Shares in Yara International dropped nearly 6% after the nitrogen fertilizer giant unveiled below-forecast results and cautioned over hopes for the boost to urea prices from a slump in Chinese output.
Shares in the Norwegian-based company touched NOK316.20 in early deals in Oslo, wiping some NOK5.3bn ($620m) from the group's stockmarket value, before recovering some ground to stand at NOK317.30, down 5.5% on the day.
The drop followed Yara's announcement of underlying earnings before interest, tax, depreciation and amortisation (ebitda) of NOK3.34bn for the January-to-March period, down 34% year on year, and below the figure of NOK3.88bn that investors had expected.
Revenues dropped 9.7% to NOK22.64bn.
The group said that the decline in its performance reflected setbacks to ammonia output, thanks to "unplanned stops" at the Pilbara plant in Australia and Le Havre factory in France, besides "strong" forward contracting in urea, which had prevented it exploiting some recovery in prices.
Although estimating urea market prices, as measured in the Egyptian export market, at an average of $265 a tonne during the quarter, a rise of 13.7% year on year, while pegging ammonia values up 11.5% at $301 a tonne in the Black Sea, Yara said that the values it achieved fell for some products.
"Yara's average realised urea and nitrate prices decreased 5% and 15% respectively while realised NPK [compound nitrogen, phosphate and potassium fertilizer] prices decreased by around 10%, the company said.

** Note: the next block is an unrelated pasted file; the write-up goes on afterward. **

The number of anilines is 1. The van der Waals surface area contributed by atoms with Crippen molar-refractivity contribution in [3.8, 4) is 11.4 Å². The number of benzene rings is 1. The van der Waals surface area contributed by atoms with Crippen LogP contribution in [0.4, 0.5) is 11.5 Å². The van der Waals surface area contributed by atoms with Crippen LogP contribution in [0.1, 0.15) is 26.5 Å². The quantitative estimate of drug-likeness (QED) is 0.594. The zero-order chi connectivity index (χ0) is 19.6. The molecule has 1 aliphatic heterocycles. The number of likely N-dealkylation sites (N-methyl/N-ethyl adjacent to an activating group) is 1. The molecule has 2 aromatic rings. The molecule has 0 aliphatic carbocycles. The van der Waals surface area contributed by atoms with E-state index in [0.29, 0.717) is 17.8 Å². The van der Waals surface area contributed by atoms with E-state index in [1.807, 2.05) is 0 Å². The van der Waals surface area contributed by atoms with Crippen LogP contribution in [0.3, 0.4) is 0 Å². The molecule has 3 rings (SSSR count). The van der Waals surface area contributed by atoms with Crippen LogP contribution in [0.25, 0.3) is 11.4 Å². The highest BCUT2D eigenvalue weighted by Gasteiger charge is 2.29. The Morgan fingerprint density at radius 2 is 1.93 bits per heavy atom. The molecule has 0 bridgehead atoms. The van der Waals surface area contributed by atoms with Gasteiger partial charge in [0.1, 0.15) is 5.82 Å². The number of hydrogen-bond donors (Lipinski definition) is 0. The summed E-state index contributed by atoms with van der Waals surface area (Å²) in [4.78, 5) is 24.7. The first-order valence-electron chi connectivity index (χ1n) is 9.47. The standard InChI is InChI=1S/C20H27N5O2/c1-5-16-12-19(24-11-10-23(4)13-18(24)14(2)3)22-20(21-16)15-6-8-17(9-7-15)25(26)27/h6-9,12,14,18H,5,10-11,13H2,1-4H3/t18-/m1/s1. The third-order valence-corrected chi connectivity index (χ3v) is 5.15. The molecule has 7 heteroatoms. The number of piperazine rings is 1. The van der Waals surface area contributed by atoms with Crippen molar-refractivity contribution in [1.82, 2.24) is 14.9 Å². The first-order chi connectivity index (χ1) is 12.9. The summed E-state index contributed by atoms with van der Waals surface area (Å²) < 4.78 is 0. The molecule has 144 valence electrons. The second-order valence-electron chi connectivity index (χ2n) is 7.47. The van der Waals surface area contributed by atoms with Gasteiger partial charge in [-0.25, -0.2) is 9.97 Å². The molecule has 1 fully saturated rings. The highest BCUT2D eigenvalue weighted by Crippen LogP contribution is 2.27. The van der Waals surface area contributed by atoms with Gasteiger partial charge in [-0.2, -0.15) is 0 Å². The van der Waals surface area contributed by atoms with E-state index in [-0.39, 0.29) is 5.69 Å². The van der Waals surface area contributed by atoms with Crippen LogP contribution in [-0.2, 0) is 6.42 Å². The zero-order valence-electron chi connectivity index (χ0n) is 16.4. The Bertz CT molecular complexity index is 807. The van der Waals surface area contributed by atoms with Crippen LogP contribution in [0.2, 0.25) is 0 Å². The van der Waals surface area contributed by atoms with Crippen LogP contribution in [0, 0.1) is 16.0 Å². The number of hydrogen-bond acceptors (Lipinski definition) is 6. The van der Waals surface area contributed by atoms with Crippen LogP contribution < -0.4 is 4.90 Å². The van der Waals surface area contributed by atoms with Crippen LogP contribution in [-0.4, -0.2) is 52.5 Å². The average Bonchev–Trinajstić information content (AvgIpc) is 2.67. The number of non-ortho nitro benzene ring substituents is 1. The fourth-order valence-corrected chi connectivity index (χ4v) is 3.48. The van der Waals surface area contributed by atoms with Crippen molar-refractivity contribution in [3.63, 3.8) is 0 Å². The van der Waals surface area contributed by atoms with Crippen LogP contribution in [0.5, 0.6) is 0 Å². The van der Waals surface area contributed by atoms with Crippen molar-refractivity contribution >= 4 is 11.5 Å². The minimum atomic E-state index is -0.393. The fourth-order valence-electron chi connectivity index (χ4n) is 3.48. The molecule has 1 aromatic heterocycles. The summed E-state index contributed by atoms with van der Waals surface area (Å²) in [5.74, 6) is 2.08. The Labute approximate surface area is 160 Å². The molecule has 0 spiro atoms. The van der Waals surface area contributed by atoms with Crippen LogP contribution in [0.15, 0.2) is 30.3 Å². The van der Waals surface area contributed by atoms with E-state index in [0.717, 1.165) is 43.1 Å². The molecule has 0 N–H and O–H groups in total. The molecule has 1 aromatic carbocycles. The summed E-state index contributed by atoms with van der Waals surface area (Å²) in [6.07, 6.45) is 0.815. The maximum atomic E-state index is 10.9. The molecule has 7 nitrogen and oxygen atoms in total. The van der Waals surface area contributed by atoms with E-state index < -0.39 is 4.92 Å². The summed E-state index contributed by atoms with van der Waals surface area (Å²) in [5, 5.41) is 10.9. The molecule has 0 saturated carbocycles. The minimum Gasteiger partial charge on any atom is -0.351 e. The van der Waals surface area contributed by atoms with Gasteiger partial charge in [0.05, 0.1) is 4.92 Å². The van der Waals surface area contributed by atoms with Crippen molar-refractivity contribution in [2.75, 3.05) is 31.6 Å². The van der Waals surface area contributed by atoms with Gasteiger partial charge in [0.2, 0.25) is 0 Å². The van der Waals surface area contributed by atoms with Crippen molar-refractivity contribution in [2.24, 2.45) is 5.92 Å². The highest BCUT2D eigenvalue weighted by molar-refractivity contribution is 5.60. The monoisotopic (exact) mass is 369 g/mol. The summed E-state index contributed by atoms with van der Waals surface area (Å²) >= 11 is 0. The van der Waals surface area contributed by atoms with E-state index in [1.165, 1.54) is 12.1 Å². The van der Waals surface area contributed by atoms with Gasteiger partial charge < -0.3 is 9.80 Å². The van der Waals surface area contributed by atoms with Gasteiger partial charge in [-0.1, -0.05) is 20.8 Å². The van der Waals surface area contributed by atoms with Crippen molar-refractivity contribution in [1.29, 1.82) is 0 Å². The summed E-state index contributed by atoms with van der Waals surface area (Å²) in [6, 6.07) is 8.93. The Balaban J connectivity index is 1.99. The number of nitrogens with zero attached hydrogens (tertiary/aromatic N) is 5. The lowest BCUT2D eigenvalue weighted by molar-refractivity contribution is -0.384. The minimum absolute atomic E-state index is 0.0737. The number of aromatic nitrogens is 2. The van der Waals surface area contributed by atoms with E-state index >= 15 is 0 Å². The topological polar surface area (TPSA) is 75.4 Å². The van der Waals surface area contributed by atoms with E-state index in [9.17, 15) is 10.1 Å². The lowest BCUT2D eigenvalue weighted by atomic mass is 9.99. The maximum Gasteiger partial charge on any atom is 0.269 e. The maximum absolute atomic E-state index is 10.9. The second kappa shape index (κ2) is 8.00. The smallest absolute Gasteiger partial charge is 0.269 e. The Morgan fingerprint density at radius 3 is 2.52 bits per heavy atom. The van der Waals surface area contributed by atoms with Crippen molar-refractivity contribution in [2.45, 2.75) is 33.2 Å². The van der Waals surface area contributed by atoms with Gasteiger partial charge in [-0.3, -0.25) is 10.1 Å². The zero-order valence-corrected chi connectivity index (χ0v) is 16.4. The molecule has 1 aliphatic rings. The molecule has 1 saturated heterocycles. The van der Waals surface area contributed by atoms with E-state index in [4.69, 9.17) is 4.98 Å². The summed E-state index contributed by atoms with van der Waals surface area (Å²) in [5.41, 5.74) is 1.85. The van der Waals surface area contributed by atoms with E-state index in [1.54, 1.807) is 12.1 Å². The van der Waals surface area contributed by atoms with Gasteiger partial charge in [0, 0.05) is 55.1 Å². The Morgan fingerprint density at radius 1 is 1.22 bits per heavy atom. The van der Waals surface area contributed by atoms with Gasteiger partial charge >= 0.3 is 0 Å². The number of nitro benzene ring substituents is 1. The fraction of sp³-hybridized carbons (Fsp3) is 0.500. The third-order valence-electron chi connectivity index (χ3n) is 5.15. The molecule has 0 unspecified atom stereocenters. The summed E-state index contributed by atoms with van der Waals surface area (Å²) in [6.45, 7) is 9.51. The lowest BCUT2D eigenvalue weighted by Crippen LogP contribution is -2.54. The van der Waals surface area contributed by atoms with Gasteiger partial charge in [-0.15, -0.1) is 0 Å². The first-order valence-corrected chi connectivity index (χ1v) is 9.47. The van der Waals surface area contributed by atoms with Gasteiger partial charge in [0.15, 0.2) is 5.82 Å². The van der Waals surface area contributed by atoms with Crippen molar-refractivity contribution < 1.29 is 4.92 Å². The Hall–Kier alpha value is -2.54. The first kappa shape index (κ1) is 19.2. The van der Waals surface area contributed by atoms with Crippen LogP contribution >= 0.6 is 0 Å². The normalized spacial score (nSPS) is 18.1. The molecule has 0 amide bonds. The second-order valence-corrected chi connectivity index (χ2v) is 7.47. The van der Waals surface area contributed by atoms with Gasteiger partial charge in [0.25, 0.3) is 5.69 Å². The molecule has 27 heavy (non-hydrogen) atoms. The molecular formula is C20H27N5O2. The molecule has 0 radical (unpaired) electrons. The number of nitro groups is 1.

"The realised prices for nitrates and urea reflect strong order books at the end of fourth quarter, resulting in first-quarter time lags compared with spot prices up to two months for nitrates in Europe, and up to three months for urea deliveries in North America."
And while underlining the spur to world urea prices from a drop in output in China, which had fed through into a 60% slump to some 800,000 tonnes in the country's exports in the first two months of 2017, Yara underlined growing production potential elsewhere.
"Chinese urea production and export costs continue to be the main reference point for global nitrogen pricing, and these have increased over the past year," Yara said.
"However, the strong ongoing urea capacity increases outside China are weighing on global urea prices, a situation which could persist throughout 2017."
"Capacity additions outside China exceed consumption growth," the group said, forecasting additions of 8.1m tonnes this year and 3.6m tonnes in 2018, while flagging long-term demand growth at some 2.8m tonnes a year.
China's urea output - down 22% year on year over January and February - has been undermined by a squeeze on producers both from higher prices of anthracite coal, a key raw material for the country's nitrogen manufacturers, and a dent to domestic demand from crop price weakness.
"Production curtailments are maintained at a high level," Yara said.
"In addition to higher production costs, urea demand is negatively affected by lower crop prices in China, with lower corn price and acreage a major contributor."
Chinese prices of corn, a nutrient hungry crop, have been hurt by a subsidy shake-up which has ended a scheme of guaranteed values for farmers.
Domestic urea prices, meanwhile, averaged 21% more in the January-to-March period than a year before, in yuan terms, Yara said.
By Mike Verdin